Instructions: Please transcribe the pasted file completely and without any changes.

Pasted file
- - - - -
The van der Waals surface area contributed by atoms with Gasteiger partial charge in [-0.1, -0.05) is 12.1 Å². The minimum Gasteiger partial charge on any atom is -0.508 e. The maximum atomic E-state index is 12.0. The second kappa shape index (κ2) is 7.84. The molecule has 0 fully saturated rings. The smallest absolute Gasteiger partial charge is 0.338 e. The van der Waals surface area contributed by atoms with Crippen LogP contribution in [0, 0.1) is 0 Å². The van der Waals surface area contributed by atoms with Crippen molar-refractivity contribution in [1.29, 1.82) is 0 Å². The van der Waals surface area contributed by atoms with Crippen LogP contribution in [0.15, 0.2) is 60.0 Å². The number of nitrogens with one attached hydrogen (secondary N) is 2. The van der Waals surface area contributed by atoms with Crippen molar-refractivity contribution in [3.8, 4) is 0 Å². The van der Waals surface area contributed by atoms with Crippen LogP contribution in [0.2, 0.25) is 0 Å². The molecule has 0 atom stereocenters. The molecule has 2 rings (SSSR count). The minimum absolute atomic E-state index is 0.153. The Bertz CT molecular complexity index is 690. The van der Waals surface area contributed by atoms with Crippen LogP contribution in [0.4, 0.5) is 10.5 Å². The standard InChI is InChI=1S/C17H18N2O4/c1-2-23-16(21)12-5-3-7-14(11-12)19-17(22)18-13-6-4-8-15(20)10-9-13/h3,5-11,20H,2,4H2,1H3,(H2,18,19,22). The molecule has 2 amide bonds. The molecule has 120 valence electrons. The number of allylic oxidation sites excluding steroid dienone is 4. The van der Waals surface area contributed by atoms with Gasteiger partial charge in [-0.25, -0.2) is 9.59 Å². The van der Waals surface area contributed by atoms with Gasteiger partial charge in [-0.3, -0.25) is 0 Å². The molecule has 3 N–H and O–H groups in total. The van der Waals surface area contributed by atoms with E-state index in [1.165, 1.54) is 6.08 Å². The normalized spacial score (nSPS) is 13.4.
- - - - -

The van der Waals surface area contributed by atoms with Gasteiger partial charge in [-0.1, -0.05) is 12.1 Å². The minimum Gasteiger partial charge on any atom is -0.508 e. The maximum atomic E-state index is 12.0. The second kappa shape index (κ2) is 7.84. The molecule has 0 fully saturated rings. The smallest absolute Gasteiger partial charge is 0.338 e. The van der Waals surface area contributed by atoms with Crippen LogP contribution in [0, 0.1) is 0 Å². The van der Waals surface area contributed by atoms with Crippen molar-refractivity contribution in [1.29, 1.82) is 0 Å². The van der Waals surface area contributed by atoms with Crippen LogP contribution in [0.15, 0.2) is 60.0 Å². The number of nitrogens with one attached hydrogen (secondary N) is 2. The van der Waals surface area contributed by atoms with Crippen molar-refractivity contribution in [3.8, 4) is 0 Å². The van der Waals surface area contributed by atoms with Crippen LogP contribution in [0.2, 0.25) is 0 Å². The molecule has 0 atom stereocenters. The molecule has 2 rings (SSSR count). The minimum absolute atomic E-state index is 0.153. The Bertz CT molecular complexity index is 690. The van der Waals surface area contributed by atoms with Crippen LogP contribution in [0.4, 0.5) is 10.5 Å². The standard InChI is InChI=1S/C17H18N2O4/c1-2-23-16(21)12-5-3-7-14(11-12)19-17(22)18-13-6-4-8-15(20)10-9-13/h3,5-11,20H,2,4H2,1H3,(H2,18,19,22). The molecule has 2 amide bonds. The molecule has 120 valence electrons. The number of allylic oxidation sites excluding steroid dienone is 4. The van der Waals surface area contributed by atoms with Gasteiger partial charge in [-0.25, -0.2) is 9.59 Å². The van der Waals surface area contributed by atoms with Gasteiger partial charge in [-0.3, -0.25) is 0 Å². The molecule has 3 N–H and O–H groups in total. The van der Waals surface area contributed by atoms with E-state index in [1.165, 1.54) is 6.08 Å². The normalized spacial score (nSPS) is 13.4.